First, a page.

Jaguar Animal Health ($JAGX) filed its first annual report as a public company on March 29, and the numbers reflect the difficulty of being an under-the-radar startup in an increasingly competitive market. The company reported a net loss for 2015 of $16.3 million, up from $8.6 million in 2014.
Jaguar's research and development expenses jumped 53% year-over-year to $6.5 million, according to its 10-K filing to the SEC. Much of that came from added headcount, as well as clinical and contract research expenses, the company says. Jaguar also incurred $188,000 in reforestation expenses so it could replant the Croton lechleri trees that are the source of the key ingredient for its products.
The Silicon Valley company is developing prescription and nonprescription drugs to treat gastrointestinal disorders in companion animals and livestock. It introduced its first product, Neonorm Calf for preweaned dairy cows, in late 2014, but it only generated $258,000 in revenues for the year, according to the 10-K. The company hopes to develop several Neonorm line extensions to treat beef cows, horses, goats and sheep.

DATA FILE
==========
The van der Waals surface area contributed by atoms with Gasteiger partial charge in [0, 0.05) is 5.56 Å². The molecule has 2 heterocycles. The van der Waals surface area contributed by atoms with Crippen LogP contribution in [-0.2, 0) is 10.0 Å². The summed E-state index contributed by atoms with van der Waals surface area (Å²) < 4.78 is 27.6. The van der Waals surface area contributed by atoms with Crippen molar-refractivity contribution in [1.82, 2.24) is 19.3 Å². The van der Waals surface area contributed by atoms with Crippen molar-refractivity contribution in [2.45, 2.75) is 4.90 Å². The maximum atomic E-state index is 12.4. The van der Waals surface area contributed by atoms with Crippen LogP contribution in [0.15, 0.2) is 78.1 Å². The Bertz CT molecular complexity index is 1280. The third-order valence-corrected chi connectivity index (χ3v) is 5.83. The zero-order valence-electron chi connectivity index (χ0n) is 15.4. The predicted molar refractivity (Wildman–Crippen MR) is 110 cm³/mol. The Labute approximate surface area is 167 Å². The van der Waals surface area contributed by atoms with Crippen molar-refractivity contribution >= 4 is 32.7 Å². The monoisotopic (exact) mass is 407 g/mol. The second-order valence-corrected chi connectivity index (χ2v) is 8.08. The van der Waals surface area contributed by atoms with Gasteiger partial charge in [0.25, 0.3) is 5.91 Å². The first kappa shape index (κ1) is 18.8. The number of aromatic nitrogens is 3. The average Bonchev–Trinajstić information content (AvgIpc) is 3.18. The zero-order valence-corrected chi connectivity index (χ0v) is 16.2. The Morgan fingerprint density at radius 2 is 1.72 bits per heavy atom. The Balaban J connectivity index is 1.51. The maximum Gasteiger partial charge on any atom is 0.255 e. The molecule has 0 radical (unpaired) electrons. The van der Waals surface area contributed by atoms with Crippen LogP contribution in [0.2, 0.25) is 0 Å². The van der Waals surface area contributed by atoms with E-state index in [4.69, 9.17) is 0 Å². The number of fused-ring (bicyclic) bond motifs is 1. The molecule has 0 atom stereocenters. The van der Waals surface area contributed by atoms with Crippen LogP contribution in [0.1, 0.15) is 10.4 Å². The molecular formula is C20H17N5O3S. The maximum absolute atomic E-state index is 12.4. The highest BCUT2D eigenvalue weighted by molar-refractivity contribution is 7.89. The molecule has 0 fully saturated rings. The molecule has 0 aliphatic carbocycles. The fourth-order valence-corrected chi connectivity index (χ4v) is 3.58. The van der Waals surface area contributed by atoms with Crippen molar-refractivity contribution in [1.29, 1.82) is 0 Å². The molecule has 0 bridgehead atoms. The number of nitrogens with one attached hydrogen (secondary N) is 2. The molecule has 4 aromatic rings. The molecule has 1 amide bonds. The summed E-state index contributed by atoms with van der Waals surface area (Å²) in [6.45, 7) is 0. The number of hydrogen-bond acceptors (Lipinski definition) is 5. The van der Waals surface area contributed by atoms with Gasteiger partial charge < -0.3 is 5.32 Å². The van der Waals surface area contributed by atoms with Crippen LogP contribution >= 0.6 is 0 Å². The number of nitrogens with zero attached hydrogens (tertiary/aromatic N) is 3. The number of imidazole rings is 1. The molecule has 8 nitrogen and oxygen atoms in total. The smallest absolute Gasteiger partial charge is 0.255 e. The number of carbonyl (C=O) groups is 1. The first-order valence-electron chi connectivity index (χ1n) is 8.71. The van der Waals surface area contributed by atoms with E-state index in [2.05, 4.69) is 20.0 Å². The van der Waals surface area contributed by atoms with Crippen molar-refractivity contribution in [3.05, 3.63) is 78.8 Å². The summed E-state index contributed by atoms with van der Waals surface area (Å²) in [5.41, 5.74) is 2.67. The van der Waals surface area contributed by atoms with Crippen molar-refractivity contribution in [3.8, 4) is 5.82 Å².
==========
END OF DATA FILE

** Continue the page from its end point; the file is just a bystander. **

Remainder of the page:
But Jaguar's best shot at bringing in significant revenues may come from its lead prescription drug contender, Canalevia, which it is developing to treat diarrhea in dogs. It has submitted the drug to the FDA for approval in dogs undergoing chemotherapy and is awaiting a conditional approval, which would allow the company to market the drug on a limited basis while completing the studies required for full approval, according to the 10-K. It is also conducting trials of Canalevia to treat acute diarrhea from any cause in dogs.
Jaguar is also developing a prescription drug, SB-300, to treat ulcers in horses. In January, the company announced positive top-line results from an initial trial. By day 35 of treatment with SB-300 all of the horses had improved, while just 25% of horses taking a placebo achieved any resolution of their symptoms, the company said.
Still, Jaguar has experienced a rocky first year on Wall Street. After delaying its planned $70 million initial public offering by 6 months, it was only able to raise $20 million in a May 2015 IPO. Jaguar locked up $8 million in debt last August, and in February it squeezed out a $5 million secondary offering. But at $1.70 a share, its stock has fallen precipitously from its $7 IPO price.
- access Jaguar's 10-K here